'Even though we have around 156 patients, we don't have anyone who requires ventilatory support or the ICU facility.'
Dr Suresh Babu is the district chairman for Kasargod for the Indian Medical Association.
An ophthalmic surgeon, he has been running an eye hospital in Kasargod town for 22 years.
Dr Babu tells Rediff.com's Savera R Someshwar how the Kasargod administration and the medical community have been fighting COVID-19 in this tiny district, which reported one of the first coronavirus infections in the country and has an extraordinarily high number of COVID-19 positive patients.
Why do you think Kasargod has become a COVID hotspot?
We have a lot of NRIs in our district.
Ninety per cent of our COVID-19 positive patients are from Naif (in Dubai), which has a lot of connection with the Chinese people. Two-three are from Deira (also in Dubai).
The rest of the patients are close contacts of the index cases.
In a sense, this is a big advantage for Kasargod.
Even though we have a fairly large number of COVID-19 positive cases, we are comparatively safe because we can easily identify them. Also, all the contacts of every index patient have been traced.
Community transmission is highly unlikely because almost all these cases have come from Dubai. The authorities have taken swabs and whoever is positive is under treatment.
Now, our index cases are coming down, especially after flights were banned (from March 22).
Did a number of people returning from the Gulf increase after the coronavirus pandemic started spreading?
At any time of the year, there are people coming in from the Gulf to Kerala, so I don't think there was a mass exodus as such.
Yes, there would have been a certain amount of increase in the people coming in because of the fear that the coronavirus has created.
When people have this kind of fear in their minds, they want to go back to their native place.
Everyone who has returned from the Gulf has been quarantined at home.
We have around 11,807 patients in quarantine.
How is the IMA helping the fight against the coronavirus in Kasargod?
We are not directly involved.
This emergency is being handled by government officials and doctors.
We provide whatever help they need.
We are also helping the private doctors and hospitals.
On April 5, we arranged 250 personal protection equipment units from Kochi; on April 10, we arranged for 300 more PPEs.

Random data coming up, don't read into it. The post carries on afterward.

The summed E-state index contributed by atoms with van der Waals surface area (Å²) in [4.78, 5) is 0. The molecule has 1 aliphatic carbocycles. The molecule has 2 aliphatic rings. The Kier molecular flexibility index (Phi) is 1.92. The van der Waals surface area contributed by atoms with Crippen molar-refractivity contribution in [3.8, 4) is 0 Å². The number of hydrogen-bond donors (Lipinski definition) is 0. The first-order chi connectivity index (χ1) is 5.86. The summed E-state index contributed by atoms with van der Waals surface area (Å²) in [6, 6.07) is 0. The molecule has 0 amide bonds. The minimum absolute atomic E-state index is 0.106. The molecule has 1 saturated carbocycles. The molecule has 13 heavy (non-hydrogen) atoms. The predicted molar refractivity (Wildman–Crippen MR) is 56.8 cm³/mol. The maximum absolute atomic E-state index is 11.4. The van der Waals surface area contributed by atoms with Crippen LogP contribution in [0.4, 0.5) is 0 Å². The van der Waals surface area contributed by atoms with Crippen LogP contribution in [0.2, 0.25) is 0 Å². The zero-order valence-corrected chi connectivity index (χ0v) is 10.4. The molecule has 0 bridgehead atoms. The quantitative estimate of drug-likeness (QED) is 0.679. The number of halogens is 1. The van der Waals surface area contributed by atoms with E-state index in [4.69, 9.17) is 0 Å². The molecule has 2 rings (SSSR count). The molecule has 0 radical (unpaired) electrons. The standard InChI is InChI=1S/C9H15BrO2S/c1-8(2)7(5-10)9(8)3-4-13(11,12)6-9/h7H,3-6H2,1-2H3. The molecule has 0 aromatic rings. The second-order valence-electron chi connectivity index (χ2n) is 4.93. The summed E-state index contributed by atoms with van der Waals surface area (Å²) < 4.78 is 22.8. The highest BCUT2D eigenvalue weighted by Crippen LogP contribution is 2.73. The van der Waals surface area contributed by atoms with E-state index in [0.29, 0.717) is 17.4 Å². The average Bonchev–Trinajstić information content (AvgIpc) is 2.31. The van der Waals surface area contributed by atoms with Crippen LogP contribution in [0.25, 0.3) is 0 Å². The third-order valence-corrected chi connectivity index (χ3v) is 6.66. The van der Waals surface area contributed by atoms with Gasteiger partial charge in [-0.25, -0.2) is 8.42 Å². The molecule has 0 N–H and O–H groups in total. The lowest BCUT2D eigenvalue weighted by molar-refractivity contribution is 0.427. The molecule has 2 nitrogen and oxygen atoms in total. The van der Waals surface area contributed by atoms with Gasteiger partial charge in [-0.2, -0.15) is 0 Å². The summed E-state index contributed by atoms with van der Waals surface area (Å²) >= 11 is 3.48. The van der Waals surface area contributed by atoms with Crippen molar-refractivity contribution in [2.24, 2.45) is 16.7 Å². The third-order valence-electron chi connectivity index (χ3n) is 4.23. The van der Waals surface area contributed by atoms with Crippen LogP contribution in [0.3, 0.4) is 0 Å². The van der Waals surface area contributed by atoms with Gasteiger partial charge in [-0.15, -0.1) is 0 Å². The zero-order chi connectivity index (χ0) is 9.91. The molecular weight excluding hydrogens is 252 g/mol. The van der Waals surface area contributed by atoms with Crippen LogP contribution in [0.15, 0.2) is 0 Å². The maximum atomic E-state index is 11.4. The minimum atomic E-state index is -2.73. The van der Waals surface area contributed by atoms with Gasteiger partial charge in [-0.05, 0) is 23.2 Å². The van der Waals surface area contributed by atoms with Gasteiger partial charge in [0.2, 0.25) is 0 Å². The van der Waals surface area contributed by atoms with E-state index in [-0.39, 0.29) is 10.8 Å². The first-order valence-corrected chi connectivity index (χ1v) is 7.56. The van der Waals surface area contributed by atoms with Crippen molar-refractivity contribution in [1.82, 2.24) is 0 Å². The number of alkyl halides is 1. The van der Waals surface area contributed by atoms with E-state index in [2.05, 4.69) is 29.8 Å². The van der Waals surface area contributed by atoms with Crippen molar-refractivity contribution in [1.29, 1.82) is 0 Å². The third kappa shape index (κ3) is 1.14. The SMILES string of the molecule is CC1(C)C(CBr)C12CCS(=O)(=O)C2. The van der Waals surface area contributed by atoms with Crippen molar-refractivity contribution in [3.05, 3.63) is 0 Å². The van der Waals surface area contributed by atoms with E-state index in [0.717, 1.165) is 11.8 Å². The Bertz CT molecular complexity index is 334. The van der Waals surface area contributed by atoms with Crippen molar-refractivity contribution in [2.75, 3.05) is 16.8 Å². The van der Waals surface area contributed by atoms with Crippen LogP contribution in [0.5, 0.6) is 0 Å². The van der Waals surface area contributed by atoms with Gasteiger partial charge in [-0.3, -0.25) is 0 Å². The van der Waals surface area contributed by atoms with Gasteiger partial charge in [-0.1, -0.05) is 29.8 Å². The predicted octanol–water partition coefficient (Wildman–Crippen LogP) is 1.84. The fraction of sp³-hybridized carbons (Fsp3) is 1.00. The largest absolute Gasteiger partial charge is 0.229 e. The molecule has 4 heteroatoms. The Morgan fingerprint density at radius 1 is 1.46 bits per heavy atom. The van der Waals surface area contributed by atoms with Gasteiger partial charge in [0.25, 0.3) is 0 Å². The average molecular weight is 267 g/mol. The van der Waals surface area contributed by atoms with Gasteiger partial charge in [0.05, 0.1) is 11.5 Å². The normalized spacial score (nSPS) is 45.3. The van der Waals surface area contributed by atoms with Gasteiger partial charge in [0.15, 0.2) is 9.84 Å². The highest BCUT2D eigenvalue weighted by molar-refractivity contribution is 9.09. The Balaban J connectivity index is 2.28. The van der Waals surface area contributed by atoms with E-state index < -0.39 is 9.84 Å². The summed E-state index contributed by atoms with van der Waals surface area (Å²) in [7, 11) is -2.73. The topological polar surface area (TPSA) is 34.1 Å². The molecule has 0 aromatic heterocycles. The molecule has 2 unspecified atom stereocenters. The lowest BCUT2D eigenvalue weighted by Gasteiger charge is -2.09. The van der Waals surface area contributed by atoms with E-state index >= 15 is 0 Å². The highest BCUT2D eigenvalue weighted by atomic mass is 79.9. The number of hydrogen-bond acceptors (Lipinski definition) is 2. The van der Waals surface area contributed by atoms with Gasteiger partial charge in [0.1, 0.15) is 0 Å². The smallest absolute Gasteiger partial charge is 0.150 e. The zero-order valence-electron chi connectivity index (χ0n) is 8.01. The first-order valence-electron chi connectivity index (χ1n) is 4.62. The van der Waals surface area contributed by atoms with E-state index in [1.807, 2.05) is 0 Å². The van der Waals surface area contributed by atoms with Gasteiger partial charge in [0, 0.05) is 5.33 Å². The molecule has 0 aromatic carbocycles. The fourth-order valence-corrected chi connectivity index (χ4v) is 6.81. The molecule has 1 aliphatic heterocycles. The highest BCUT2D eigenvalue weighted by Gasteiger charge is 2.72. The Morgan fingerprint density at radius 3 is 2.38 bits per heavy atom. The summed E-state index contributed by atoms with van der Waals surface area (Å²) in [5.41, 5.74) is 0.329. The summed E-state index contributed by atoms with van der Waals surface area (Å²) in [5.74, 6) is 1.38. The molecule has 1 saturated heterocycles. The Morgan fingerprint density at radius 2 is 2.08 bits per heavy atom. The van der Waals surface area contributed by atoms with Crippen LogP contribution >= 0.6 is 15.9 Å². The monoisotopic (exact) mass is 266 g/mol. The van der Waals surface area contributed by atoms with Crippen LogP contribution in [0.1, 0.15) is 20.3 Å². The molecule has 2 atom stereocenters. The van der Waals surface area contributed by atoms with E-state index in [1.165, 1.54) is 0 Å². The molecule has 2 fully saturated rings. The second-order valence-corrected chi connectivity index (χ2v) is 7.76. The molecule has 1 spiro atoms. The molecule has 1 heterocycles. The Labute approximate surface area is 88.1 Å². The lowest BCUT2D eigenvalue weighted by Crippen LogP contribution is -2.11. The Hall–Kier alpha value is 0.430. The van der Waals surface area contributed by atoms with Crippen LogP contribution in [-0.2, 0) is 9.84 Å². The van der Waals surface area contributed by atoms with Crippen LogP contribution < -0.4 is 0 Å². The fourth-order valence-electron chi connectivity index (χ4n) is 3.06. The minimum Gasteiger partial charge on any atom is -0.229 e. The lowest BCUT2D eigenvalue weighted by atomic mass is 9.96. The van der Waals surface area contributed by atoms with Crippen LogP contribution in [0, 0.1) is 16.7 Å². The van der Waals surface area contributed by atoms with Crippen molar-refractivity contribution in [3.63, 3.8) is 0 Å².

As you know, travel is restricted and Kochi is about eight hours away from Kasargod by road.
We arranged to have them transported by ambulance and distributed them to different private hospitals in Kasargod.
The government is taking care of the government hospital supplies.
Does Kasargod have adequate testing facilities?
Kasargod is a very small district with a population of around 13.5 lakhs.
Yes, we do lack medical infrastructure.
Yet, till April 7, we have tested around 1,077 samples. That is a good number compared to the overall testing in Kerala.
There is a central university around 30 km from Kasargod town. They have now started a testing lab there.
Earlier, the samples used to be sent to Alappuzha and other places depending on the slot available.
The first virology institute in Kerala was set up in Alappuzha. Now we have one at the Pariyaram Medical College in the nearby district of Kannur as well.
We are waiting for around 300 reports. Once they come, we expect more people who are under treatment to register negative.
We expect around 50 patients to be discharged soon.
Where are the COVID-19 patients being treated?
They are being treated in two hospitals, of which the General Hospital at Kasargod town is an exclusive COVID hospital.
The Kasargod district hospital at Kanhangad treats COVID patients as well as regular patients.
A new medical college that has come up about 25 km from Kasargod town will exclusively treat COVID-19 patients. The government has set up around 200 beds there.
A special team of doctors and medical staff has come from Trivandrum to start it up.
Kasargod is dependent on the multi-speciality hospitals in Mangaluru (located 50 kilometres away, in Karnataka) for specialised health care.
When the borders between Mangaluru and Kasargod we closed, how badly did it affect Kasargod's ability to deal with this virus?
It did not affect our COVID treatment as such, but it did affect other patients.
We lost around 10 lives.
COVID-19 per se was managed very well in Kasargod itself.
We never had serious COVID-19 cases because we caught them early, diagnosed them early and started treatment early.
We have not lost a single patient to COVID-19.
In fact, even though we have around 156 patients, we don't have anyone who requires ventilatory support or the ICU facility.
Since the Kasargod General Hospital, which was catering to different diseases of different specialities, was made into an exclusive COVID hospital, patients with gynaecological and paediatric needs were shifted to a cooperative hospital nearby. They did not face much difficulty as they get free treatment there, like they would in a government hospital.
Those seeking other treatment were asked to go to 30 km away to the district hospital in Kanhangad.
But patients with very serious problems -- like a heart attack or a stroke -- usually go to Mangaluru.